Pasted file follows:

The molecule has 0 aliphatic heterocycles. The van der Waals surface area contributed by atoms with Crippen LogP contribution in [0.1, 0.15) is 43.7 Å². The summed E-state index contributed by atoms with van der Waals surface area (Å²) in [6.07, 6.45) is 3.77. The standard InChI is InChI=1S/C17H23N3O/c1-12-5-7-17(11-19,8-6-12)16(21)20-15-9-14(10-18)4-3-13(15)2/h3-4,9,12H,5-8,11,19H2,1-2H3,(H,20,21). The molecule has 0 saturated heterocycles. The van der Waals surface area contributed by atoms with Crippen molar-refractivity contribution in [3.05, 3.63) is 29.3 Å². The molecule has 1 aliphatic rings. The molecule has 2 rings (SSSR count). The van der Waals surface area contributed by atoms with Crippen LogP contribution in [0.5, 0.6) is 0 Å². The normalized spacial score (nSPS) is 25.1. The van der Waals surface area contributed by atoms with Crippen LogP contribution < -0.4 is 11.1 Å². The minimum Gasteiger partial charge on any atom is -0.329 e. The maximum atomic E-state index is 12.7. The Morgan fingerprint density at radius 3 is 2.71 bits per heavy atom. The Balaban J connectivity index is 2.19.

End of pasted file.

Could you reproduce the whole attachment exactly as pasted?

The molecule has 0 aliphatic heterocycles. The van der Waals surface area contributed by atoms with Crippen LogP contribution in [0.1, 0.15) is 43.7 Å². The summed E-state index contributed by atoms with van der Waals surface area (Å²) in [6.07, 6.45) is 3.77. The standard InChI is InChI=1S/C17H23N3O/c1-12-5-7-17(11-19,8-6-12)16(21)20-15-9-14(10-18)4-3-13(15)2/h3-4,9,12H,5-8,11,19H2,1-2H3,(H,20,21). The molecule has 0 saturated heterocycles. The van der Waals surface area contributed by atoms with Crippen molar-refractivity contribution in [3.05, 3.63) is 29.3 Å². The molecule has 1 aliphatic rings. The molecule has 2 rings (SSSR count). The van der Waals surface area contributed by atoms with Crippen LogP contribution in [0.5, 0.6) is 0 Å². The normalized spacial score (nSPS) is 25.1. The van der Waals surface area contributed by atoms with Crippen LogP contribution < -0.4 is 11.1 Å². The minimum Gasteiger partial charge on any atom is -0.329 e. The maximum atomic E-state index is 12.7. The Morgan fingerprint density at radius 3 is 2.71 bits per heavy atom. The Balaban J connectivity index is 2.19.